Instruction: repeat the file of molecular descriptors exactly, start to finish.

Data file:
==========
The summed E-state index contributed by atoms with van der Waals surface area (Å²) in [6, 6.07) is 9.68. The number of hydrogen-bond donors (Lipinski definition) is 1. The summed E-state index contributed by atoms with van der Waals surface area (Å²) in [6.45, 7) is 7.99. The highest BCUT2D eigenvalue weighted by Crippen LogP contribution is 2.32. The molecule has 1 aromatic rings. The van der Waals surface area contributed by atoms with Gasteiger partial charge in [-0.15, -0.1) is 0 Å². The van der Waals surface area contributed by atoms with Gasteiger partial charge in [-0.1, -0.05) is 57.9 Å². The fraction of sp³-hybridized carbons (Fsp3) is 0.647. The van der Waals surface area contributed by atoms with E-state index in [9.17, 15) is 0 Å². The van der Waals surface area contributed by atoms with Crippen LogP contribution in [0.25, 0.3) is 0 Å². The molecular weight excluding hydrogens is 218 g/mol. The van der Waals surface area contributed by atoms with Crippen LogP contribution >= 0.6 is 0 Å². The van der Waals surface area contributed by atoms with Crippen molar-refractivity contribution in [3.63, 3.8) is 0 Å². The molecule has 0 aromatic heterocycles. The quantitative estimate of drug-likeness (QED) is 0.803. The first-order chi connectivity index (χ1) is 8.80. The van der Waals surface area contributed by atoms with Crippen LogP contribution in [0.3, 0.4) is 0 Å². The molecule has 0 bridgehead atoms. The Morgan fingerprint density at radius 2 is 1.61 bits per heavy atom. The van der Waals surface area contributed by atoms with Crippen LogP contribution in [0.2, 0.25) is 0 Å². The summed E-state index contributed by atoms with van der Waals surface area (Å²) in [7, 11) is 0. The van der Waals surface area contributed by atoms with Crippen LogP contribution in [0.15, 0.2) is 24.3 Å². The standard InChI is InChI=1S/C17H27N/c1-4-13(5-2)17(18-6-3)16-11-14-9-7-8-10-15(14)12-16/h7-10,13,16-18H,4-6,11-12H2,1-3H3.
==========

The summed E-state index contributed by atoms with van der Waals surface area (Å²) in [6, 6.07) is 9.68. The number of hydrogen-bond donors (Lipinski definition) is 1. The summed E-state index contributed by atoms with van der Waals surface area (Å²) in [6.45, 7) is 7.99. The highest BCUT2D eigenvalue weighted by Crippen LogP contribution is 2.32. The molecule has 1 aromatic rings. The van der Waals surface area contributed by atoms with Gasteiger partial charge in [-0.15, -0.1) is 0 Å². The van der Waals surface area contributed by atoms with Gasteiger partial charge in [-0.1, -0.05) is 57.9 Å². The fraction of sp³-hybridized carbons (Fsp3) is 0.647. The van der Waals surface area contributed by atoms with E-state index in [9.17, 15) is 0 Å². The van der Waals surface area contributed by atoms with Crippen LogP contribution in [0.25, 0.3) is 0 Å². The molecular weight excluding hydrogens is 218 g/mol. The van der Waals surface area contributed by atoms with Crippen LogP contribution >= 0.6 is 0 Å². The van der Waals surface area contributed by atoms with Crippen molar-refractivity contribution in [3.63, 3.8) is 0 Å². The molecule has 0 aromatic heterocycles. The quantitative estimate of drug-likeness (QED) is 0.803. The first-order chi connectivity index (χ1) is 8.80. The van der Waals surface area contributed by atoms with Crippen LogP contribution in [0.3, 0.4) is 0 Å². The molecule has 0 bridgehead atoms. The Morgan fingerprint density at radius 2 is 1.61 bits per heavy atom. The van der Waals surface area contributed by atoms with Crippen LogP contribution in [0.2, 0.25) is 0 Å². The summed E-state index contributed by atoms with van der Waals surface area (Å²) in [7, 11) is 0. The van der Waals surface area contributed by atoms with Crippen LogP contribution in [0.15, 0.2) is 24.3 Å². The standard InChI is InChI=1S/C17H27N/c1-4-13(5-2)17(18-6-3)16-11-14-9-7-8-10-15(14)12-16/h7-10,13,16-18H,4-6,11-12H2,1-3H3.